Meet the handful of conservative writers who are suggesting, respectfully, that the GOP change its policies.
He is a bit skeptical of the reformist camp, which he says is “heavily focused on domestic issues” and has not fully reckoned with the disastrous failure of the Iraq War. But he has a loyal, if small, readership among the Republican rank-and-file, and with President Obama’s relative hawkishness, his views on foreign policy have some chance of percolating to the top in 2016.
Notable fact: Larison was once a member of the League of the South.
Quote: “Prolonged, costly wars always become unpopular, but this has not seemed to diminish popular enthusiasm for entering into new ones.”
Reformist score: 7
Influence inside GOP: 2
Bio: An Israeli-born former policy staffer for George W. Bush, he is the founding editor of National Affairs, the successor to Irving Kristol’s Public Interest.
Issues: Levin is a sort of ideological gunnery sergeant for the Republican Party. His specialty is urbane, elegantly written articles decrying liberal statism and putting an intellectual sheen on, say, cutting social insurance. This sometimes takes him in interesting directions; his manifesto “Beyond the Welfare State” started with a clarion call against liberal intellectual exhaustion and ended with a proposal to, in essence, replace Medicare with Obamacare.
His magazine occasionally runs heterodox pieces on subjects like patent reform and reducing income inequality, but for the most part Levin hews to the conservative Republican agenda and his role is to provide the party with shells that will fire. He will be a person to watch; should the party consensus change, he will be the first to demonstrate it.
Quote: “Again and again in our history, passionate waves of resistance to authority have rattled our politics, while periods of trust in the state have been rare.”
Reformist score: 3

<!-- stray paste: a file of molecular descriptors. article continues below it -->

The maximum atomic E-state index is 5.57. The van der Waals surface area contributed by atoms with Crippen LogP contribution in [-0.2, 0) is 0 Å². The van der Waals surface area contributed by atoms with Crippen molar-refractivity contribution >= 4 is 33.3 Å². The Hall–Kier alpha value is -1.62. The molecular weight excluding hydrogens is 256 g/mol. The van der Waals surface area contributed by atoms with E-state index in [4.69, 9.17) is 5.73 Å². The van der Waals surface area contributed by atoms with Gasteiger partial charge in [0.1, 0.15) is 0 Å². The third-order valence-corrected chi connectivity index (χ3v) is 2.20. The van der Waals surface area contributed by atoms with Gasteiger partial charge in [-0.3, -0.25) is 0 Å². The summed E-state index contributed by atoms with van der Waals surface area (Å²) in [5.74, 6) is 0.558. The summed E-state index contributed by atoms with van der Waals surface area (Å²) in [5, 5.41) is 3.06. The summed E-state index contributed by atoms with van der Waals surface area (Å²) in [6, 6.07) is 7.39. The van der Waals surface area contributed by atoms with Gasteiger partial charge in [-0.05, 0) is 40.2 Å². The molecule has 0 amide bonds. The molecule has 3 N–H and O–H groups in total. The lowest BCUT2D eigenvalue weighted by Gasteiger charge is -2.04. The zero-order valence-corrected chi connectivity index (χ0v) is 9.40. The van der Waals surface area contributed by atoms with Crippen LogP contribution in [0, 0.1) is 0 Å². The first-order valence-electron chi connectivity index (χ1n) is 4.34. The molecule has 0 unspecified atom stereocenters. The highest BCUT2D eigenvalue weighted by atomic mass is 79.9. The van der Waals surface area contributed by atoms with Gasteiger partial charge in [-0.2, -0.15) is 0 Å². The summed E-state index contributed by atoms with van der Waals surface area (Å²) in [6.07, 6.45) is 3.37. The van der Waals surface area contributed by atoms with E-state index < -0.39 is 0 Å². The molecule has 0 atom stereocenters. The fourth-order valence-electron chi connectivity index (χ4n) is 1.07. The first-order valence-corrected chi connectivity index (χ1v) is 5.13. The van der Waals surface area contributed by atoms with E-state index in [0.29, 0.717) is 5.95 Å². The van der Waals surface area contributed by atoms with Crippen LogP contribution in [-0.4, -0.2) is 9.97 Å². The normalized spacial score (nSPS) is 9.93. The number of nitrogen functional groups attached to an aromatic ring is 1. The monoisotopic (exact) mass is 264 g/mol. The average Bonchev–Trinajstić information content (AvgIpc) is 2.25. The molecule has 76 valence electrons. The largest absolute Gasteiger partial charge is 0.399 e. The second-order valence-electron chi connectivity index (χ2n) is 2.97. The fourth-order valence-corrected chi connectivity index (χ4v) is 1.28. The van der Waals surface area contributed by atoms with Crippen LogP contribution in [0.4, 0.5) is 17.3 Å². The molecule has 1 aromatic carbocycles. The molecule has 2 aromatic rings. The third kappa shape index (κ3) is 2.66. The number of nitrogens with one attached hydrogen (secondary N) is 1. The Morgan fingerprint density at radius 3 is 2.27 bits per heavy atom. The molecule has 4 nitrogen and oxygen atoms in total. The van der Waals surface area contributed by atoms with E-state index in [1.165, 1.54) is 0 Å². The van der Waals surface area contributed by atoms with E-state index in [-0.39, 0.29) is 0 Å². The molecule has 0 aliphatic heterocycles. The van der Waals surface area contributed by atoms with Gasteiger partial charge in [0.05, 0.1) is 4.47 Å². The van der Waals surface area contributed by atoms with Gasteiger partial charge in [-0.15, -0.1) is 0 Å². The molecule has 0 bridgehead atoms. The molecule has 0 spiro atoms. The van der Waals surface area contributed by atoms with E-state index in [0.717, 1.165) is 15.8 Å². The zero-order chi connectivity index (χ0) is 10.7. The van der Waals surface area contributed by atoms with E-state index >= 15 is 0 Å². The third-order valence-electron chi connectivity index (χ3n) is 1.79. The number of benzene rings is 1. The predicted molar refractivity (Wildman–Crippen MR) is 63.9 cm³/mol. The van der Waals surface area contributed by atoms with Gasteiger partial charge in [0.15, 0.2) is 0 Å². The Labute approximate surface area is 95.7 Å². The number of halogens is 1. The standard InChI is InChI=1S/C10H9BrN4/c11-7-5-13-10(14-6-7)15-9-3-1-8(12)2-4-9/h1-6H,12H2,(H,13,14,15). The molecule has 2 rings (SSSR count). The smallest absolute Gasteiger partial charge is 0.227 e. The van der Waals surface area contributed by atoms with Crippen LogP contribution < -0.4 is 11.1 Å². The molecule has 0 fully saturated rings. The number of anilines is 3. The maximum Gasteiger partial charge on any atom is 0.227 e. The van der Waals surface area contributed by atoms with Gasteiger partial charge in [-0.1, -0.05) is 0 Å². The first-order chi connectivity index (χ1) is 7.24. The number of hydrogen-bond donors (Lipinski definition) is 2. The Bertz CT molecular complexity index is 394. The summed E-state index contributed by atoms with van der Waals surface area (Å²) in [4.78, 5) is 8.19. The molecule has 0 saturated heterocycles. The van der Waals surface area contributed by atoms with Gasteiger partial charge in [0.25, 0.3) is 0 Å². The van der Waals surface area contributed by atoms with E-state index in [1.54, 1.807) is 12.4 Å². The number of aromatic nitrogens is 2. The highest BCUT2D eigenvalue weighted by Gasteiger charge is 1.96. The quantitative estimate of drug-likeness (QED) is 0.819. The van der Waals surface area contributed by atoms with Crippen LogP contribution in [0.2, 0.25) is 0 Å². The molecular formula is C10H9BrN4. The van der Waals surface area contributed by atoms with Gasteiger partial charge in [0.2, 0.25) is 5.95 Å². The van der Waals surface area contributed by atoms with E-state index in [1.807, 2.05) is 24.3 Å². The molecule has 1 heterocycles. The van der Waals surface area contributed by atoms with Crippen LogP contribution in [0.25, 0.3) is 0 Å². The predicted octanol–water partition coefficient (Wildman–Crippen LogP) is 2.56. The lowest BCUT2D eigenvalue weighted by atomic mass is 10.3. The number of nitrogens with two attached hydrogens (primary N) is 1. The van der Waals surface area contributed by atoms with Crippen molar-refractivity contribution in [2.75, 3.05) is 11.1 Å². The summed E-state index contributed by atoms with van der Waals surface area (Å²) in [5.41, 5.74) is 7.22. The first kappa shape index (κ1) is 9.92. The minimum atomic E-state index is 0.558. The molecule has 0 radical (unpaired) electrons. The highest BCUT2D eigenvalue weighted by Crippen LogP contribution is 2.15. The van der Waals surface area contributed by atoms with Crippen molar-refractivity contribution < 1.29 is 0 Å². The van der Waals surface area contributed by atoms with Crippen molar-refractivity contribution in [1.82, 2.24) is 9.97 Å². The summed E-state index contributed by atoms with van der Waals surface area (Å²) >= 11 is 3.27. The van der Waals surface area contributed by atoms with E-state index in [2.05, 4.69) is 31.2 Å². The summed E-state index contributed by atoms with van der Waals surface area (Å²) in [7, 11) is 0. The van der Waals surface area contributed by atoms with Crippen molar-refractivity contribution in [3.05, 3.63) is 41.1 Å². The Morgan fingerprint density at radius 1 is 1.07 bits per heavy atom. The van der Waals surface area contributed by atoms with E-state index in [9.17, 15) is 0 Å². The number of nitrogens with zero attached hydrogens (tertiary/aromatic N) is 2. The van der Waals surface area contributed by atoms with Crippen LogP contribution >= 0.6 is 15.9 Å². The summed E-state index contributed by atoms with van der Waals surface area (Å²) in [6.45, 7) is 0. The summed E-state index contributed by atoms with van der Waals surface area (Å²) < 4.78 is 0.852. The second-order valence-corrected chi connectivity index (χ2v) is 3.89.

Influence inside GOP: 10
Bio: Pethokoukis is a blogger for the American Enterprise Institute and occasional National Review columnist. Previously he was a columnist for Reuters and U.S. News & World Report.
Issues: A list of reformists made in 2011 would probably not have included Pethokoukis. But within the last eighteen months or so, he has undergone a rather startling evolution on most of his economic positions, morphing from a budget-slashing inflation paranoiac in the mold of Paul Ryan and Herbert Hoover to a more heterodox right-of-center economic pundit.
This means that he supports a nominal growth target for the Federal Reserve and favors increased high-skill immigration; he opposes a balanced budget amendment, tight money, and a flat tax.
Quote: “Free enterprise, free markets, competition, and choice: All are timeless economic principles, but their application can and should evolve with changing economic circumstances.”
Reformist score: 6
Influence inside GOP: 4
Bio: A longtime senior editor of National Review and Bloomberg View columnist, Ponnuru also works at the American Enterprise Institute.
Issues: Ponnuru was once a hardline social conservative. His 2006 book, Party of Death, was an anti-Democrat polemic. But as Republicans’ electoral fortunes ebbed and ebbed, he has become a more confident, innovative voice. He favors turning away from Republicans’ beloved marginal tax cuts toward more family- and middle-class-friendly policy, such as cutting the payroll tax and increasing the child tax credit, though he remains quite socially conservative at heart.
He has probably the greatest influence out of all the serious reformists. After the 2012 Republican shellacking, he was invited to their retreat in Williamsburg to deliver a speech based on his bracing explanation of GOP defeat, “The Party’s Problem.” With the exception of Yuval Levin, no one else can match that level of respectful attention.